By Gary Kenny
When 19th century American philosopher and poet Henry David Thoreau wrote those words, he’d just emerged from two years of self-imposed solitary living in a Massachusetts forest. His 1854 essay Life in the Woods is a record of what he called his “experiment” as a lone forest dweller.
In the essay, Thoreau touted the values of simple living and communion with nature. “We must learn to reawaken and keep ourselves awake, not by mechanical aids, but by an infinite expectation of the dawn, which does not forsake us in our soundest sleep.”
Thoreau’s poetic words suggest something of the mystical. That’s not happenstance. He was an advocate of transcendentalism, a philosophy that asserts the primacy of the spiritual over the material. He found walks in the woods to be a source of spiritual enlightenment and a release from the self-indulgence and materialism of the Western capitalist society of his time.
It was in the forest (and also in the mountains, beside lakes and rivers and in the immensity of a starlit sky) where Thoreau mindfully met the divine. One should look “through” nature, he counselled, not merely “at” her.
Thoreau understood the value of spirituality as a means of transforming the way we regard the other-than-human world. He believed spirituality could also change conservation ethics resulting in practices defined more by principles of cooperation, stewardship and gratitude than those driven by a mindset geared toward the domination of nature as an exploitable resource.
His words and sentiments are echoed today among a growing number of woodland enthusiasts, both lay and professional; people who in some way have “reawakened,” to use his term, from a detached, mechanistic and reductionist way of viewing the natural world. As Indigenous people have for millennia, they see the earth as a living being; alive not only biologically but also spiritually; as sacred and instilling awe and summoning reverence.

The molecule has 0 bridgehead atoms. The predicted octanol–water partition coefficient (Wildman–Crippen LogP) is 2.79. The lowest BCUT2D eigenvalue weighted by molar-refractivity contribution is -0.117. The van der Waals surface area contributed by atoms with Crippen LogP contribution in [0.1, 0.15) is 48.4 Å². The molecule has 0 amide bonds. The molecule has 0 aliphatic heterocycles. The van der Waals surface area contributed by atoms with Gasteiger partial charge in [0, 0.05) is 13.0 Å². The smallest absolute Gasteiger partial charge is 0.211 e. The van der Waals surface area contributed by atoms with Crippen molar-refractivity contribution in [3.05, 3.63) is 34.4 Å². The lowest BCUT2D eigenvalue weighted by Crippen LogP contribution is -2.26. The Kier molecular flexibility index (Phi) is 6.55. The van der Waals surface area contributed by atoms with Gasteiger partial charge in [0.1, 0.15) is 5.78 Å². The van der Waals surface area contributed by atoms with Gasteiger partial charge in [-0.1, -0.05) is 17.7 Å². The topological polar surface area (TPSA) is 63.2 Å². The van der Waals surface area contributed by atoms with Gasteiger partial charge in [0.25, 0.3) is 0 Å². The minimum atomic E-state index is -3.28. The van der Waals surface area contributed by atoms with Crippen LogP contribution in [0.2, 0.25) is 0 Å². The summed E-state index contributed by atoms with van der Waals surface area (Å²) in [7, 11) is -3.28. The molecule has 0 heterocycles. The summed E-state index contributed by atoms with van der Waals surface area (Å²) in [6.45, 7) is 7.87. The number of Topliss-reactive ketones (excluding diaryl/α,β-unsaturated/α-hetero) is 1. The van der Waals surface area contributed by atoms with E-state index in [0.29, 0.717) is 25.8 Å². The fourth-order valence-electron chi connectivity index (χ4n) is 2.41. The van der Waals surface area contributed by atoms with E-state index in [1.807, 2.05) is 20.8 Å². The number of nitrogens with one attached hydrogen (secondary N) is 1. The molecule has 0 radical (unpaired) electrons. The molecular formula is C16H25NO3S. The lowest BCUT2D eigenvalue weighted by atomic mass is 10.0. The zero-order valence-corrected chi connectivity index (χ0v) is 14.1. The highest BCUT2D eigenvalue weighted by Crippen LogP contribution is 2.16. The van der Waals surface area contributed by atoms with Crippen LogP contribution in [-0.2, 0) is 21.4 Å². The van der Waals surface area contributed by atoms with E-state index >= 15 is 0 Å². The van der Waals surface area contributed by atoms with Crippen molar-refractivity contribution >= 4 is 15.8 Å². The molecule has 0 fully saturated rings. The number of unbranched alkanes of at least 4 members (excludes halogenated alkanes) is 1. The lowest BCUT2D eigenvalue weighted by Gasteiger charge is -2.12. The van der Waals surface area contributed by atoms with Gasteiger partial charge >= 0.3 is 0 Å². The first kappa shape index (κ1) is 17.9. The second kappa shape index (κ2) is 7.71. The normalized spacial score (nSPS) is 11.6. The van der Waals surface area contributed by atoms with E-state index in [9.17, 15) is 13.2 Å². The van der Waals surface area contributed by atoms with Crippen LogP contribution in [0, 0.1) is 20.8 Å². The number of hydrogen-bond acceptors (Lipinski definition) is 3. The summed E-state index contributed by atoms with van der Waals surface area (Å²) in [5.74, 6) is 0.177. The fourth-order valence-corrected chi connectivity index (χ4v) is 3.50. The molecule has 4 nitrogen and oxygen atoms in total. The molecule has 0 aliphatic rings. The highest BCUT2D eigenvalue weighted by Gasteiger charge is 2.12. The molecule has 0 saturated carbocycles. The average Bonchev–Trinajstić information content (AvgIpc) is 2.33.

In recent years popularly written and acclaimed books by Diana Beresford-Kroeger (The Global Forest), Suzanne Simard (Finding the Mother Tree: Discovering the Wisdom of the Forest), Peter Wohlleben (The Hidden Life of Trees) and other experts in woodland science have helped to vault the ecological and spiritual attributes of forests into greater prominence. But so too have the efforts of many citizens working at local community levels.
“Forests provide so much more than wood for burning and building, decorations at festive times, food for sustenance of other living things, and protection from the cold winds,” says Linda Willson, co-owner of RavensWing, a 50-acre farm and woodland near Ice Lake on Manitoulin Island.
Willson is a board member of the Escarpment Biosphere Conservancy (EBC), a registered charity that creates nature reserves in Ontario for sustainable, low-impact recreation. She played a significant role in having large swaths of forest in Manitoulin and Sudbury District placed under the EBC’s trust. They include the forests hosting Manitoulin’s popular Cup and Saucer Trail and Heaven’s Gate Trails in the district’s La Cloche Mountains.
“Forests are a haven of peace and solitude where just walking through a woodland trail transforms our emotions, transcends us to a spiritual awakening, calms us down at the end of a harried day, helps us to become more centred and makes us feel connected to something greater than our physical beings,” she says.
Forests are also a place of spiritual nurture for Neil Baldwin. He stewards 50 acres of woodlands near the village of Keady in Grey County. Several years ago the retired public college counsellor built a seven-circuit, Chartres-style labyrinth in a plantation pine forest on his property.
Building a labyrinth in a forest seemed like “a natural pairing,” Baldwin said. “The outcomes of so much up-close, intense work amongst trees enhanced the connection with both their practical and mystical elements.”
Baldwin experiences the forest as “something that is both tangible and real but also more than just the sum of its parts,” he says. “Trees – especially in density of numbers found in a forest – can have a unique almost mystical feel to them.”